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Study explains why some people test negative for Covid even though everyone around them is infected

Findings open possibility for new vaccines that are stronger and more durable against Covid

Stuti Mishra
Thursday 11 November 2021 09:29
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<p>File image: Study claims some people may have already had natural immunity against Covid-19 </p>

File image: Study claims some people may have already had natural immunity against Covid-19

New research has found why some people are more resistant to Covid-19 and test negative despite exposure to the infection, while it spread rapidly through millions of others.

A team at the University College London found the link between resistance to Covid-19 and T-cells present in the immune system that can clean up SARS-CoV-2 and other infections of the coronavirus family at a nascent stage, opening the possibility for new vaccine technology.

“Everyone has anecdotal evidence of people being exposed but not succumbing to infection,” Leo Swadling, an immunologist at University College London and the lead author of the paper, said. “What we didn’t know is whether these individuals really did manage to completely avoid the virus or whether they naturally cleared the virus before it was detectable by routine tests.”

“Memory T-cells” in the immune system, which triggers a response to fight the virus, are believed to have been generated in some people through fighting similar infections from other seasonal coronaviruses such as those that cause common colds. These “memory T-cells” protected some people from Covid-19, according to a study published in the journal Nature on Wednesday.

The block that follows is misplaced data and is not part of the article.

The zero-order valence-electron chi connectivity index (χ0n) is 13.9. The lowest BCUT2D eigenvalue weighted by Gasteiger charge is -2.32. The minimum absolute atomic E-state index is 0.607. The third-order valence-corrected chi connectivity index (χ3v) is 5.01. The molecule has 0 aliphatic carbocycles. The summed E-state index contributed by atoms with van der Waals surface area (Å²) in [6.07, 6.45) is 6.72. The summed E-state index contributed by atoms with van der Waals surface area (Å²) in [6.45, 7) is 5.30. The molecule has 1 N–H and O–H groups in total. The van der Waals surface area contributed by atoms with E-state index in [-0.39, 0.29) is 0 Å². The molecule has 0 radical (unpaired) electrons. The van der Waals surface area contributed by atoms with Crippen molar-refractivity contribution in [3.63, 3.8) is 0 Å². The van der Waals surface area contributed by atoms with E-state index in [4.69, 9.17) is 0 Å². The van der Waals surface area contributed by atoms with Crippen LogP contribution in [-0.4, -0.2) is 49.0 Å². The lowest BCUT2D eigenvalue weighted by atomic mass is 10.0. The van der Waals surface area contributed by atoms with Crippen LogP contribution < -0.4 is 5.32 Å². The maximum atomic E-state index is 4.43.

That means that some people who acquired the virus had a stronger capability to fight it than others, and the virus did not stay in their system long enough to create antibodies or cause any symptoms — leading to their PCR tests coming out negative.

The team that carried out the study says that by using this technology in vaccines, their response against Covid-19 can be made stronger and more durable.

The researchers studied 731 healthcare workers and monitored their immune response during the first wave of the pandemic. They found out that 58 participants of the study did not test positive for Covid despite high-risk exposure but their samples witnessed a spike in T-cells. This meant that some participants had natural immunity even before the pandemic began.

While the current vaccines against Covid19 are based on antibody resistance — which means targeting the spike protein on the outer layer of the virus — these rare T-cells were able to identify the inside machinery of the virus and act faster.

“T cells, white blood cells that play a central role in our immune system, can ‘sniff out’ coronavirus proteins even when buried within the virus particle, in contrast to antibodies that ‘grab hold’ of shapes on the surface,” Dr Alexander Edwards, associate professor in biomedical technology, University of Reading, said.

“This provides hard evidence for what might be expected from virus-host biology — different people can expect different outcomes after being exposed to a virus. Sometimes you may be lucky and not get infected; other times you might be fully infected and experience mild or severe disease,” he added.

The findings make way for vaccine technology including T-cells that can activate the immune system after exposure to the virus but before any symptoms are experienced or an antibody response is mounted.

“A vaccine that primes T-cell immunity against different viral protein targets that are shared between many different coronaviruses would complement our spike vaccines that induce neutralising antibodies. Because these are components within the virus, antibodies are less effective — instead, T cells come into play,” Dr Edwards added.

“Hopefully this study will lead to further advances in vaccine development, as we need all the types of vaccine we can get.”

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